Studies in Law and Politics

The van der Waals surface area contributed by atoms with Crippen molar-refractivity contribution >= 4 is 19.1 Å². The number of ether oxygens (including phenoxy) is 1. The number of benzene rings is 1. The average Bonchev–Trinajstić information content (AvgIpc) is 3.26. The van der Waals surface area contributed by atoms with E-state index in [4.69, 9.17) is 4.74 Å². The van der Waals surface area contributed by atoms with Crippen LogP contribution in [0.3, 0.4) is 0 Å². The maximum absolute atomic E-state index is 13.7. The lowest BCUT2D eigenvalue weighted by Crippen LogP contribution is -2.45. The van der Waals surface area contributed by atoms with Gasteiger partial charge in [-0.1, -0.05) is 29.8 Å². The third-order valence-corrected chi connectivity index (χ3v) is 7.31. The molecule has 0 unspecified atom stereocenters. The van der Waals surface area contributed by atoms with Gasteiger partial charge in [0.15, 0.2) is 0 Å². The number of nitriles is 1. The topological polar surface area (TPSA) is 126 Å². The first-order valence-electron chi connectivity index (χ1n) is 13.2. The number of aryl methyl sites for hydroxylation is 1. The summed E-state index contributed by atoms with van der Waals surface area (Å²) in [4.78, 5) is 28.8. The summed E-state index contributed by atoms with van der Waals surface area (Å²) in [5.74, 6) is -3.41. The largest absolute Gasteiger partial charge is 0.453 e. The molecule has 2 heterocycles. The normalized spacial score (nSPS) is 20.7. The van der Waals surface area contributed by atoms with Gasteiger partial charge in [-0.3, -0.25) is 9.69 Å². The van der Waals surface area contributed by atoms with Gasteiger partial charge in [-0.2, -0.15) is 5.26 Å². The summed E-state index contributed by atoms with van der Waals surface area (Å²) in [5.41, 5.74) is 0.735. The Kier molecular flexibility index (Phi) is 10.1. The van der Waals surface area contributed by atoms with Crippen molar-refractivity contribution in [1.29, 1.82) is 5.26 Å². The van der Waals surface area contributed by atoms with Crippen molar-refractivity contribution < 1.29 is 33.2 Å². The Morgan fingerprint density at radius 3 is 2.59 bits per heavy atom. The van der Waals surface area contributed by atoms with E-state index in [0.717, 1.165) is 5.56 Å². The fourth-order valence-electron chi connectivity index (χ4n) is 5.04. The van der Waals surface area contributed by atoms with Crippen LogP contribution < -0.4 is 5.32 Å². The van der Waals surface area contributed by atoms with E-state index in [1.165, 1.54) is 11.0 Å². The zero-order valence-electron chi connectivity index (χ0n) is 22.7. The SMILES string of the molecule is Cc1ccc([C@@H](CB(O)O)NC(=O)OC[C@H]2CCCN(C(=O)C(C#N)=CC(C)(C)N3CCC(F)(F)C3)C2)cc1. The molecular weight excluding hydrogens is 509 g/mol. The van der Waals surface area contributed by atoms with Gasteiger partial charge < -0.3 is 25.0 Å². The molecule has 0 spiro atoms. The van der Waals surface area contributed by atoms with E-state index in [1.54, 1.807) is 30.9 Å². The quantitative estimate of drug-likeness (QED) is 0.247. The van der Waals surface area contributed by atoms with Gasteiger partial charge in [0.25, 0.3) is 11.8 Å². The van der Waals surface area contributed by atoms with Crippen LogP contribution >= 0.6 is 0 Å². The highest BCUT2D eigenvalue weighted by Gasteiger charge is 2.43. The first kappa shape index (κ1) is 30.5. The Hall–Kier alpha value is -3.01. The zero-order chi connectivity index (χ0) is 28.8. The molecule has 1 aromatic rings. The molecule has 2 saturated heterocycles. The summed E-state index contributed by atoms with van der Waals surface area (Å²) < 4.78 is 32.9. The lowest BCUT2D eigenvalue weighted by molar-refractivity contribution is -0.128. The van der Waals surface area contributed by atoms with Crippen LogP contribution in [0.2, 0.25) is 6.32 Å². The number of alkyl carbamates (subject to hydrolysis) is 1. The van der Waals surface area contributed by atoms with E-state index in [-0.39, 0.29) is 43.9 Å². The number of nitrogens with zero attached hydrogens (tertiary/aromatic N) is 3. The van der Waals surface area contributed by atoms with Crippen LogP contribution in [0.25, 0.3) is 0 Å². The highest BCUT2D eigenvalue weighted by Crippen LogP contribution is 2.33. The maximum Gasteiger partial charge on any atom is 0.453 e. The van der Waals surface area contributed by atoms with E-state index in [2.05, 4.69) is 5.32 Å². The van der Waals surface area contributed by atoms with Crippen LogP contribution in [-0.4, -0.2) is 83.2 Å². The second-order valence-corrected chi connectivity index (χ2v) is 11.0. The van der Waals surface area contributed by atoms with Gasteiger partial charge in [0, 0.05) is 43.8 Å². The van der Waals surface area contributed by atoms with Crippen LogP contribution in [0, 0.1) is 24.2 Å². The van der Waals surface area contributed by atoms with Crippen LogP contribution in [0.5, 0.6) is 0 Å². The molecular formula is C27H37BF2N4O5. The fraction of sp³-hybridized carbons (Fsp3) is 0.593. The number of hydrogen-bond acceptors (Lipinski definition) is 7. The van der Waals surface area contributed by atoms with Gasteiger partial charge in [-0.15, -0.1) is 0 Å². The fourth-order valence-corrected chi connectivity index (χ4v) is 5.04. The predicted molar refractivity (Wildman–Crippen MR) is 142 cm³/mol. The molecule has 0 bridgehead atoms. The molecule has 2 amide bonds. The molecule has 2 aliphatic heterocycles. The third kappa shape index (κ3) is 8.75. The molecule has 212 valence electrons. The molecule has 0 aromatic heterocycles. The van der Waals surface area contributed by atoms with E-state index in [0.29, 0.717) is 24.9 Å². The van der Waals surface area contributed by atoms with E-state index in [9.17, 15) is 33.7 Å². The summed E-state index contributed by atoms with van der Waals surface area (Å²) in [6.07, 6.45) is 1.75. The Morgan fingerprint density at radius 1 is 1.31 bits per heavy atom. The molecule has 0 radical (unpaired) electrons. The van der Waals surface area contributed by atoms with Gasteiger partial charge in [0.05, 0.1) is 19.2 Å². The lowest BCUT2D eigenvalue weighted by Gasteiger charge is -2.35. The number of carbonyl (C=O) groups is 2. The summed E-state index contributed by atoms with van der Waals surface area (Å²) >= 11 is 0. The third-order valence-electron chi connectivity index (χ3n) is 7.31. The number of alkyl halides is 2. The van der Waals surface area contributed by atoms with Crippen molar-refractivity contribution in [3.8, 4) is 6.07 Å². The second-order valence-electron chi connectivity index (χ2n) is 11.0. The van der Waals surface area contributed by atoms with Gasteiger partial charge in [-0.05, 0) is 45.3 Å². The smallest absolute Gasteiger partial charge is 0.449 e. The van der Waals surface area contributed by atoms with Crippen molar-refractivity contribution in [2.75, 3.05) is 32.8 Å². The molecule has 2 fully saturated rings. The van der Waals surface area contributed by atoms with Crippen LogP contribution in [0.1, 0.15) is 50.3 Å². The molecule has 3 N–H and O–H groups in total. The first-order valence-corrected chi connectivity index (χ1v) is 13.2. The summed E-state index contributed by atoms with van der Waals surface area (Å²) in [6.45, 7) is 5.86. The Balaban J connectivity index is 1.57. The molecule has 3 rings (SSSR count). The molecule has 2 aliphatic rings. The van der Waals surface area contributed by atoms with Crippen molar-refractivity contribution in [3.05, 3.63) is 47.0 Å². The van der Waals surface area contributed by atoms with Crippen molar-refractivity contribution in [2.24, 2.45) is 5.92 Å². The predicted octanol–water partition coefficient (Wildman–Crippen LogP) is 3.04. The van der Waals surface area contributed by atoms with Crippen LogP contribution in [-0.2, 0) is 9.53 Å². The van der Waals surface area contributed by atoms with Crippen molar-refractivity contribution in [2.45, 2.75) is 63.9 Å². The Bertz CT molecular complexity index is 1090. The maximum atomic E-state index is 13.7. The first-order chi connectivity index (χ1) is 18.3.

The study of the eighteenth century in France must begin by the admission of its complexity. Generalization is helpless before temperaments so various and ideas so disparate. If eighteenth-century Franceis the age of Voltaire, Montesquieu, and Rousseau, it is the age also of Locke and Richardson, of Ossian and Young. The Romantic movement, at least, has its roots deep in English soil. Take as postulates the inescapable evidence of stout common sense, and reason logically from them to the conclusions they imply. Abstract truth, the Voltairean common sense, with its power of destructive irony, the natural laws of Condillac and Quesnay—these still advance with pride to the conflict of ideas. Once the problems of religion and morals had come within the purview of the philosopher it was natural and logical that he should extend his survey to the political field. Frenchmen had hardly discussed the foundations of politics since the epoch of the wars of religion.